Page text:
Another day, another major accomplishment for President Donald Trump.
The Trump administration made history earlier this year by designating a Russia-based far-right group and its leaders as global terrorists.
The action marked the first time that a classification often used for Islamic terrorists has been applied to a white supremacist group.
In announcing that the Russian Imperial Movement and its top leaders were being labeled “specially designated global terrorists,” a State Department official said the president has sent a message that white supremacism will not be tolerated.
“Today’s designations send an unmistakable message that the United States will not hesitate to use our sanctions authorities aggressively, and that we are prepared to target any foreign terrorist group, regardless of ideology, that threatens our citizens, our interests abroad or our allies,” Ambassador Nathan Sales, the State Department’s coordinator for counterterrorism, said during a Monday.
“These designations are unprecedented,” Sales said. “This is the first time the United States has ever designated foreign white supremacist terrorists, illustrating how seriously this administration takes the threat. We are taking actions that no previous administration has taken to counter this threat.”
The State Department said the RIM was added to the list because it runs two paramilitary training camps in St. Petersburg, Russia, that attract neo-Nazis from around the world.
“This group has innocent blood on its hands,” Sales said.
The State Department’s action means the group cannot access any American property or assets.
Americans also cannot conduct financial dealings with the group.
“We are aware of public reports that RIM has reached out to Americans or even travel to the United States to reach out to Americans,” Sales said. “We’re not in a position to comment on whether or not those reports are accurate, but I can tell you that, as a general matter, any foreign terrorist group, if it seeks to make common cause with Americans, is a grave concern to the United States, a grave concern to the State Department, and we will not hesitate to aggressively use our authorities to counter such groups.”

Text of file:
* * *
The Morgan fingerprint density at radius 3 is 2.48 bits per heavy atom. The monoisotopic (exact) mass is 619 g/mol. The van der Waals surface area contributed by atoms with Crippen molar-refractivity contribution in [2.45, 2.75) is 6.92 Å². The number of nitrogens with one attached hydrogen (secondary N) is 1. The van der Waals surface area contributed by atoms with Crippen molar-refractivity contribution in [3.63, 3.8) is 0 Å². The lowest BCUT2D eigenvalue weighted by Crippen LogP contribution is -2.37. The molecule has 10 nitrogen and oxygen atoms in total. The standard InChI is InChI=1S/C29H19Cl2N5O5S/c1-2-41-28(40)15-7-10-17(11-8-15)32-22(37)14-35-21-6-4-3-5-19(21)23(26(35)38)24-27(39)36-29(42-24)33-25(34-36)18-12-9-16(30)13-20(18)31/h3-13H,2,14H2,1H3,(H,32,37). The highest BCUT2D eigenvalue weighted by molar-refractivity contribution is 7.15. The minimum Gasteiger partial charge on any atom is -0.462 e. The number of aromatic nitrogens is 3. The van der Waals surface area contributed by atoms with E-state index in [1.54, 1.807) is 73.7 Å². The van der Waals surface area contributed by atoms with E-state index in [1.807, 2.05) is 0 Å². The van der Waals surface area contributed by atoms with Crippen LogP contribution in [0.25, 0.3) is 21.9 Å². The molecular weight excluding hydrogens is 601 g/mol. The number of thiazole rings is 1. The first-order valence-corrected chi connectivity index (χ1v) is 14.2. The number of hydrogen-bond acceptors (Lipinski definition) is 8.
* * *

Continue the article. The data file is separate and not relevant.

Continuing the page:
Three of the group’s leaders — Stanislav Anatolyevich Vorobyev, Denis Valliullovich Gariev, and Nikolay Nikolayevich Trushchalov — were officially designated as terrorists.
Mary McCord, a former head of the Justice Department’s National Security Division, said the Trump administration’s action was significant.
“It is important,” she told The New York Times. “Far-right extremist causes, in particular white supremacy and white nationalism, have become more international. It is appropriate for the State Department to have been scrutinizing whether there are organizations that meet the criteria for that designation because, with it, the organization becomes a poison in terms of doing business with it or providing funds, goods or services to it.”
Connections between domestic and foreign terror groups are growing, some commentators said.
“Every counterterrorism professional I speak to in the federal government and overseas feels like we are at the doorstep of another 9/11,” Elizabeth Neumann, a senior Department of Homeland Security official, said this year during a hearing on white supremacist terrorism. “Maybe not something that catastrophic in terms of the visual or the numbers but that we can see it building and we don’t quite know how to stop it.”
Sales said white supremacist extremism is international.
“The global white supremacist terrorist community is very much a transnational phenomenon,” he said. The man who carried out the mass shooting at an El Paso Walmart last year later told investigators he was inspired by the Christchurch attacks on mosques in New Zealand — representing “a bloody and grisly demonstration of how these networks interrelate with one another and inspire one another,” Sales added.